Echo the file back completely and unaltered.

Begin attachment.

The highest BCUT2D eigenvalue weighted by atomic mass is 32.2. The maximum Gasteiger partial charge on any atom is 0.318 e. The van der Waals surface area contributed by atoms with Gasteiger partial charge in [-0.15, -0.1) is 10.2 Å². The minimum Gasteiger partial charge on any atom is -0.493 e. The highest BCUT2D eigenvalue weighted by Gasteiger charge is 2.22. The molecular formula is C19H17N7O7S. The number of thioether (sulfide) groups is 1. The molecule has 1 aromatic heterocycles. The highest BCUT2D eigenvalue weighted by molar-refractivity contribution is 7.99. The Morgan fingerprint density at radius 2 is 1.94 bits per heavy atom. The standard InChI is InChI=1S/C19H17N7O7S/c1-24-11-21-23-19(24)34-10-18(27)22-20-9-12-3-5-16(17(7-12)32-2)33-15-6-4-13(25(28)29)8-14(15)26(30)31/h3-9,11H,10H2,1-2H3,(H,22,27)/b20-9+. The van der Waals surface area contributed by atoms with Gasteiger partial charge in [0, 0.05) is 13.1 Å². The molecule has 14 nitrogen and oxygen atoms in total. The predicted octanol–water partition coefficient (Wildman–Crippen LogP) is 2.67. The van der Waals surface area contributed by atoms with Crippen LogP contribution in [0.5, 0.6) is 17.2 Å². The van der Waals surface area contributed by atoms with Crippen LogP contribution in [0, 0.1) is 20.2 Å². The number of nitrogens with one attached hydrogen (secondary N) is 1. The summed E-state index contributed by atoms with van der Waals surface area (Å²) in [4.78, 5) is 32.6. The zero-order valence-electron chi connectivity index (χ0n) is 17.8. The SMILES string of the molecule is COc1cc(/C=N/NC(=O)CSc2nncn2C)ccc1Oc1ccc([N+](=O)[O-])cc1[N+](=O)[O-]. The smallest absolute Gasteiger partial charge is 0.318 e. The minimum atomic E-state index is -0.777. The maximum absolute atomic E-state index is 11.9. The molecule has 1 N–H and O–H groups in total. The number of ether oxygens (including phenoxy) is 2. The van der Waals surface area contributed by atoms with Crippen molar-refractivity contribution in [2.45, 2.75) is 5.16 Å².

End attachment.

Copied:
The highest BCUT2D eigenvalue weighted by atomic mass is 32.2. The maximum Gasteiger partial charge on any atom is 0.318 e. The van der Waals surface area contributed by atoms with Gasteiger partial charge in [-0.15, -0.1) is 10.2 Å². The minimum Gasteiger partial charge on any atom is -0.493 e. The highest BCUT2D eigenvalue weighted by Gasteiger charge is 2.22. The molecular formula is C19H17N7O7S. The number of thioether (sulfide) groups is 1. The molecule has 1 aromatic heterocycles. The highest BCUT2D eigenvalue weighted by molar-refractivity contribution is 7.99. The Morgan fingerprint density at radius 2 is 1.94 bits per heavy atom. The standard InChI is InChI=1S/C19H17N7O7S/c1-24-11-21-23-19(24)34-10-18(27)22-20-9-12-3-5-16(17(7-12)32-2)33-15-6-4-13(25(28)29)8-14(15)26(30)31/h3-9,11H,10H2,1-2H3,(H,22,27)/b20-9+. The van der Waals surface area contributed by atoms with Gasteiger partial charge in [0, 0.05) is 13.1 Å². The molecule has 14 nitrogen and oxygen atoms in total. The predicted octanol–water partition coefficient (Wildman–Crippen LogP) is 2.67. The van der Waals surface area contributed by atoms with Crippen LogP contribution in [0.5, 0.6) is 17.2 Å². The van der Waals surface area contributed by atoms with Crippen LogP contribution in [0, 0.1) is 20.2 Å². The number of nitrogens with one attached hydrogen (secondary N) is 1. The summed E-state index contributed by atoms with van der Waals surface area (Å²) in [4.78, 5) is 32.6. The zero-order valence-electron chi connectivity index (χ0n) is 17.8. The SMILES string of the molecule is COc1cc(/C=N/NC(=O)CSc2nncn2C)ccc1Oc1ccc([N+](=O)[O-])cc1[N+](=O)[O-]. The smallest absolute Gasteiger partial charge is 0.318 e. The minimum atomic E-state index is -0.777. The maximum absolute atomic E-state index is 11.9. The molecule has 1 N–H and O–H groups in total. The number of ether oxygens (including phenoxy) is 2. The van der Waals surface area contributed by atoms with Crippen molar-refractivity contribution in [2.45, 2.75) is 5.16 Å².